Minerals are inorganic chemical compounds with a wide range of physical and chemical properties. Geologists frequently measure and observe properties such as hardness, specific gravity, color, etc. Unfortunately, students usually view these properties simply as tools for identifying unknown mineral specimens. One of the objectives of this exercise is to make students aware of the fact that minerals have many additional properties that can be measured, and that all of the physical and chemical properties of minerals have important applications beyond that of simple mineral identification. Please do not let the title of this exercise scare you away. Introducing students to thermodynamics is not the primary objective. Getting students to "do" science - to observe, record, and interpret experimental data - is the primary goal. Heat capacity just happens to be a good vehicle for this purpose.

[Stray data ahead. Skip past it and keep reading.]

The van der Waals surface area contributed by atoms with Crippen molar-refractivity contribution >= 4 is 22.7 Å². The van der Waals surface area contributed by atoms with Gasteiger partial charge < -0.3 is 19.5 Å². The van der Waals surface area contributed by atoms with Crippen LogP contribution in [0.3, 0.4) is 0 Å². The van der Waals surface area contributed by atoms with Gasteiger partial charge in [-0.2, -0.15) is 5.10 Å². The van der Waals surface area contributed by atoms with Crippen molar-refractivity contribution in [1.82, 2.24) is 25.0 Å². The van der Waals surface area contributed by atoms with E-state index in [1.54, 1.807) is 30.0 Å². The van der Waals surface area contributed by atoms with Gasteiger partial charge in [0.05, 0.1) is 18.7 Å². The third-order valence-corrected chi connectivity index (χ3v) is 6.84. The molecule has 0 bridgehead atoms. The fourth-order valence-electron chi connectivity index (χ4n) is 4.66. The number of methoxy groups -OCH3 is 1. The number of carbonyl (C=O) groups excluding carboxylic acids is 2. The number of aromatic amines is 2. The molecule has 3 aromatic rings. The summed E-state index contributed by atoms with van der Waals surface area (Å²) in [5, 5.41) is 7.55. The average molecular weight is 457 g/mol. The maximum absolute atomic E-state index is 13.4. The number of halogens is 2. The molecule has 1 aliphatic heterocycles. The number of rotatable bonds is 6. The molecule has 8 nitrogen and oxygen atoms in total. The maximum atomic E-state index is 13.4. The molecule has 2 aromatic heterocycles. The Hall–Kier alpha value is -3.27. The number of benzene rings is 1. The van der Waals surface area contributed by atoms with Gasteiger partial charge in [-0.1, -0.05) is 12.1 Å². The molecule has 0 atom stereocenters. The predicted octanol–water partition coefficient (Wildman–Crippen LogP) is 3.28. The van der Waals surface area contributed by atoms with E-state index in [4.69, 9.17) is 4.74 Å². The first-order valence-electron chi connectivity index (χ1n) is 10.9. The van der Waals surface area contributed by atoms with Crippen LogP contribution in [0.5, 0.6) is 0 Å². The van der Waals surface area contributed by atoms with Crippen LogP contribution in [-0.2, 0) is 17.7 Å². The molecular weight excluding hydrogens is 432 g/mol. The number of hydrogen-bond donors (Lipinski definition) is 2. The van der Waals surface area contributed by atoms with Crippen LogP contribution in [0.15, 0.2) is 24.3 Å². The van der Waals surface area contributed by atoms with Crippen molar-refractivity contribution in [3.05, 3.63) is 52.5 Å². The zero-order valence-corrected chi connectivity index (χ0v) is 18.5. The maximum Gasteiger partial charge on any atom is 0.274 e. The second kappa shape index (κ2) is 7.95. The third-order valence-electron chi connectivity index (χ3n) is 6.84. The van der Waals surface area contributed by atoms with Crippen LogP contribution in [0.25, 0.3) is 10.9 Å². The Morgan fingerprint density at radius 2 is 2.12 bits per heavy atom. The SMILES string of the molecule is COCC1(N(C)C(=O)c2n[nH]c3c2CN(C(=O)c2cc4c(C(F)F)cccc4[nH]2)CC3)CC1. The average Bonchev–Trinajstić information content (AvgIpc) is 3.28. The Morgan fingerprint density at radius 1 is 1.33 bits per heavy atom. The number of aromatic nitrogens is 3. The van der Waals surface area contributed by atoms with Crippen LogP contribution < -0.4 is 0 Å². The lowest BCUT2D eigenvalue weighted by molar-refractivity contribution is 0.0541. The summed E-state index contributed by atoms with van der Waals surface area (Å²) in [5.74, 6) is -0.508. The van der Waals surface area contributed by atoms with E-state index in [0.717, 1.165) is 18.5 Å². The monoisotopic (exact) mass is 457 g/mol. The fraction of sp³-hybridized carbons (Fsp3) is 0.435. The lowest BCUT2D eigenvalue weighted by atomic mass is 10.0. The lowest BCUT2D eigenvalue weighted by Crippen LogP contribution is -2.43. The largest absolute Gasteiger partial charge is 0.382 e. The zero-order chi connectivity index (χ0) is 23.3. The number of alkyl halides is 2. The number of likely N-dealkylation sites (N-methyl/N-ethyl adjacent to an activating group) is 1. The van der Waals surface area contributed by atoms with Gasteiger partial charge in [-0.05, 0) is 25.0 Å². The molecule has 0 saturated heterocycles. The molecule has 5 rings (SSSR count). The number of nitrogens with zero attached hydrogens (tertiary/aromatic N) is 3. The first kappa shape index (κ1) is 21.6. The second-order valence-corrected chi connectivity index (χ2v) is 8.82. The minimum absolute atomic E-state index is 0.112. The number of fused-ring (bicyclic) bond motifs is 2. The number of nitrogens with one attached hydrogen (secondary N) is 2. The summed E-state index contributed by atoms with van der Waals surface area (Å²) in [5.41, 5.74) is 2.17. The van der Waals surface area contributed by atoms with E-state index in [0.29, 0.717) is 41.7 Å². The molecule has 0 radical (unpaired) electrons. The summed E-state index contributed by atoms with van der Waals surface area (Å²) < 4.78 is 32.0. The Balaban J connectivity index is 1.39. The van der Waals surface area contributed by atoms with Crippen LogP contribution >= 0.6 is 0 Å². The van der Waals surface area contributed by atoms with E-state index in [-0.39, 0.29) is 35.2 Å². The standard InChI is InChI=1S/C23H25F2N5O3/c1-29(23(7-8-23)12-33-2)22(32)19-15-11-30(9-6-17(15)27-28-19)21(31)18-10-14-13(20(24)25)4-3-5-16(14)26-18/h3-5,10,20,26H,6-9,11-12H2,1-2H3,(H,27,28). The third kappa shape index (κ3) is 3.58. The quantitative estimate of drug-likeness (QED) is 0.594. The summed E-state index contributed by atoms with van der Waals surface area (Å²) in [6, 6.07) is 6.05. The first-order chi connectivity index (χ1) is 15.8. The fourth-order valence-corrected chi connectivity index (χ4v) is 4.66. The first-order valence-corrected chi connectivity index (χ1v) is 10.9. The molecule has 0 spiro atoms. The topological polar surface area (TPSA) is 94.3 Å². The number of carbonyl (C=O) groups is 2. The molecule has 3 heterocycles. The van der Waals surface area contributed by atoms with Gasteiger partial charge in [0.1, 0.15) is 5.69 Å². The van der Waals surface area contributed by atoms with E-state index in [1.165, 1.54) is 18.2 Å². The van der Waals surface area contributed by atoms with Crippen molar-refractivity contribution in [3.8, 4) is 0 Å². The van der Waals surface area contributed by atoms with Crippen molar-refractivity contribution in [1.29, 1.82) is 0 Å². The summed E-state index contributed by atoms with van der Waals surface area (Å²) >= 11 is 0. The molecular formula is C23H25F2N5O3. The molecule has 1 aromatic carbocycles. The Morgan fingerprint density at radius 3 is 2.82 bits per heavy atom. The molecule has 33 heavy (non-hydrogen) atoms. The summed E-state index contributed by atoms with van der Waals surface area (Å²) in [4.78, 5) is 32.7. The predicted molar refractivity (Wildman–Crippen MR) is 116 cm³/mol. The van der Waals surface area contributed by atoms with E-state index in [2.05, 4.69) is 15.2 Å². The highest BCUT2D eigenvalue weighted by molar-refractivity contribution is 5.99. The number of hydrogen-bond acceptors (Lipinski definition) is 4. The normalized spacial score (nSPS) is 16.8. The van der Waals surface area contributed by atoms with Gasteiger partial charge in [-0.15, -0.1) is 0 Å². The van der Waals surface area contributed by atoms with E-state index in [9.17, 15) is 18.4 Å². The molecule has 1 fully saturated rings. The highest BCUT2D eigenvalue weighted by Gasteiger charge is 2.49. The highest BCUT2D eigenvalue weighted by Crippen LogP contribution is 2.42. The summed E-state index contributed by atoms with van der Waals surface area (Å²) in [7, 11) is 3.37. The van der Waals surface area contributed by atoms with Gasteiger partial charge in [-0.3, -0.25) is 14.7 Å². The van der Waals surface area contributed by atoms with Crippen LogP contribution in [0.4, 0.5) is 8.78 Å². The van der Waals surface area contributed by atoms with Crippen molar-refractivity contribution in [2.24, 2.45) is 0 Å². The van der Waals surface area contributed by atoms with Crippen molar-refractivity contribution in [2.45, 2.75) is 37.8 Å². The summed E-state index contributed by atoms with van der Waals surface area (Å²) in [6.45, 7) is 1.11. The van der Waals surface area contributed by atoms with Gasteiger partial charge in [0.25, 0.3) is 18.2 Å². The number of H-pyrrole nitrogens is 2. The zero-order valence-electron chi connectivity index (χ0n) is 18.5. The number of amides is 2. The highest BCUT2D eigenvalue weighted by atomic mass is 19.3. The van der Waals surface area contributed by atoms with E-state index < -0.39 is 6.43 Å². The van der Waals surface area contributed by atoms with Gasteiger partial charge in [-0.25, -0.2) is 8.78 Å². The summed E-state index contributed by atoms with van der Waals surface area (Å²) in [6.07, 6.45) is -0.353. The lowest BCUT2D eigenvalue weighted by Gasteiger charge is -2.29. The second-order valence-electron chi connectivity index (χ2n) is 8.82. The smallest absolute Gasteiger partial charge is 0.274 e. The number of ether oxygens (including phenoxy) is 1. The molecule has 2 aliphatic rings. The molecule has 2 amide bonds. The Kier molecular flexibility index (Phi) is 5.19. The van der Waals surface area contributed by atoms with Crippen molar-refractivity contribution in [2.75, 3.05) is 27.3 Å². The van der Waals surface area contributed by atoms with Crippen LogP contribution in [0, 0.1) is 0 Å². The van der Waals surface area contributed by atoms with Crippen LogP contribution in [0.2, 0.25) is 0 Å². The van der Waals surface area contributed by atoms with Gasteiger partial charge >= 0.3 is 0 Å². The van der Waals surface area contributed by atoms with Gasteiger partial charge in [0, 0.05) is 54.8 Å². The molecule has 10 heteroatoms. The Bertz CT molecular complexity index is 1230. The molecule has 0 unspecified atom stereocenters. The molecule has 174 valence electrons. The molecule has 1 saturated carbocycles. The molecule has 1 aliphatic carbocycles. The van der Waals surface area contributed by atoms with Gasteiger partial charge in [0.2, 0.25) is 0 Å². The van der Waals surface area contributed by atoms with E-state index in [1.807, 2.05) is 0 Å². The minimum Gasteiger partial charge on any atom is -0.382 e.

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    Vocational/Professional Development Education,Higher Education,NSDL_SetSpec_380601,Geology,oai:nsdl.org:2200/20100502195159932T,Undergraduate (Lower Division),Geochemistry,Undergraduate (Upper Division),Thermodynamics and Phase Equilibria,Chemistry,Phase Equilibria/Thermodynamics,Geoscience,NSDL



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